Lately I’ve been hearing about an upcoming TV show called Lucifer. Yes, Lucifer. It’s based on Neil Gaiman’s comic book interpretation of Lucifer, who was the ruler of Hell until he became bored and unhappy with this station and decided to retire and live in Los Angeles. This would mean Lucifer being identified with Satan, as is commonly the case, based on both the Christian depiction of Satan and the Satan of John Milton’s Paradise Lost. Anyways, in this show, Lucifer Morningstar (as he is called) now apparently spends his days as a consultant for the Los Angeles Police Department, while simultaneously he runs a nightclub called Lux (which isn’t a very creative name). Ironically enough, the show is being aired by FOX of all channels.

Pictured: Tom Ellis as Lucifer Morningstar

The thought of a TV show centering around Lucifer, Satan, or any similar entities, was bound to scare and/or outrage the ignorant, no matter how that being is interpreted, and in America (as usual) people are proving that they aren’t ready to live in a society where religious prejudice is being shunted to the side in creative media. A group called One Million Moms has been launching a petition against the show in recent days, feeling that the show disrespects Christianity and mocks the Bible by making Satan seem likeable. Here’s where we get to the crux of the matter: what’s wrong with Satan being likeable?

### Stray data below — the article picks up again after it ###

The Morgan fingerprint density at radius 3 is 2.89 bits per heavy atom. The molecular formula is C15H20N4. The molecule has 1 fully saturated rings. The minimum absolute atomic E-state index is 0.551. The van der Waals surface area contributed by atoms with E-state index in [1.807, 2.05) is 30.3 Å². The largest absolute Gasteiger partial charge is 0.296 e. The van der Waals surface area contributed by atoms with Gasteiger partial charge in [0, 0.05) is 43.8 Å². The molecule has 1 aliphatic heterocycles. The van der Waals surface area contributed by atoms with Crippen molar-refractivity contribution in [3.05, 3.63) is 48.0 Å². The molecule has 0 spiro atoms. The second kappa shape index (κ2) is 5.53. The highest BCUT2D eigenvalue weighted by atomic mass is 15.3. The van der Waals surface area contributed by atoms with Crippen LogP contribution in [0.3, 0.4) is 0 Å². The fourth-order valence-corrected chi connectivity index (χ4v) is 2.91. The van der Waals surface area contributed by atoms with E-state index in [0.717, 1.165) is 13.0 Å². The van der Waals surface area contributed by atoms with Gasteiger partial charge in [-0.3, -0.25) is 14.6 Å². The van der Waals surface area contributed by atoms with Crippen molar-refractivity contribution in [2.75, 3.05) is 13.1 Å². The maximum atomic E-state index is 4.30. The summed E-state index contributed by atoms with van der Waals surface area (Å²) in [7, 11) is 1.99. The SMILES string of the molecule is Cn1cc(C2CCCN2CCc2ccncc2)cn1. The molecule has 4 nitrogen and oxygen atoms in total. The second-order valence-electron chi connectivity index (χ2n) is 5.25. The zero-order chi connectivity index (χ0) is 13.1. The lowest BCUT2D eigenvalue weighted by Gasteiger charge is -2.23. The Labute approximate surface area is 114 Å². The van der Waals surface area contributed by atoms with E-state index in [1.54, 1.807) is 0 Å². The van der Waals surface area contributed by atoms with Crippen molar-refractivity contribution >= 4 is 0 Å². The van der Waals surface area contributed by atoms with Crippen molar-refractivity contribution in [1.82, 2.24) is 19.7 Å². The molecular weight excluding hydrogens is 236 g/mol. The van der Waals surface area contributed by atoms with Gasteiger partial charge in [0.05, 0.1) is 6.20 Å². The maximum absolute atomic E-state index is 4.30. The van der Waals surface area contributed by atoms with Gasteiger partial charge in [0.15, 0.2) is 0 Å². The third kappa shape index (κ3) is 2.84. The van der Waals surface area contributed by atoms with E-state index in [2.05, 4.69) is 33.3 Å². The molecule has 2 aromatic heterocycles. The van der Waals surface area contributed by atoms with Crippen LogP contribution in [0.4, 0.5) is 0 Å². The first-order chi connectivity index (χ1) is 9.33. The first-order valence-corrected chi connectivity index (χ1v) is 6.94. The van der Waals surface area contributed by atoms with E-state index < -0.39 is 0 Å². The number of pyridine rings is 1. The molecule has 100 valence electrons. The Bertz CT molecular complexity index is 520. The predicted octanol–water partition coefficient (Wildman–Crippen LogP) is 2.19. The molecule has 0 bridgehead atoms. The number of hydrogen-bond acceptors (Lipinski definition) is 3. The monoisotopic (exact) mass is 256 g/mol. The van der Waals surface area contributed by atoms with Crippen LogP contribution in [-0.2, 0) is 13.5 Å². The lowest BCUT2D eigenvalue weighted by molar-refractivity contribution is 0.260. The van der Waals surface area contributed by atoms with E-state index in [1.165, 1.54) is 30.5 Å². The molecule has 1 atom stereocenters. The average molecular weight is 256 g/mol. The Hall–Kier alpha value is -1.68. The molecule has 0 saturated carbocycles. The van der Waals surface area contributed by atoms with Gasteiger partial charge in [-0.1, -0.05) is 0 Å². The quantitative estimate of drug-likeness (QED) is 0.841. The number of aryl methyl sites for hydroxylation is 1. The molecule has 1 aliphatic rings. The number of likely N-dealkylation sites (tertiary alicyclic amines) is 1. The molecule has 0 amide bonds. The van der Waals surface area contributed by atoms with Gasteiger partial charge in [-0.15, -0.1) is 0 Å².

I must wonder how tired some people in the modern age are of explaining to Christians that the world does not revolve around them, or their Bible, or their church, but that’s exactly what’s going on here. Christian parents are complaining about a TV show and want it pulled because it mocks their religion, because they assume the world revolves around them, and it’s sad that this is still the case in America in particular. This is the same mentality that drives opposition to laws concerning freedom of expression and the right of the individual to freely pursue lifestyles other than the conventional Christian lifestyle. Outside the perceptions of Christianity and Islam, there’s nothing wrong with making Satan a likeable character, or seeing him as such. In fact, from objective viewpoint, he does less harm to human life than Jehovah does, if he causes any harm to humans at all. Even if you follow the belief that Satan tempts you to do evil things, that changes nothing, for in that instance it is you commits evil actions actions, not Satan. It is Jehovah who ultimately sends you to hell for going against his will, not Satan. And depending on your view point, Satan is the same serpent who gave mankind knowledge of good and evil and of their own desires, not Jehovah. If anything, people are likely to see Satan as more likeable than Jehovah as soon as they take a closer look at the same Biblical mythology that Christians clearly want to cram down our throats non-stop.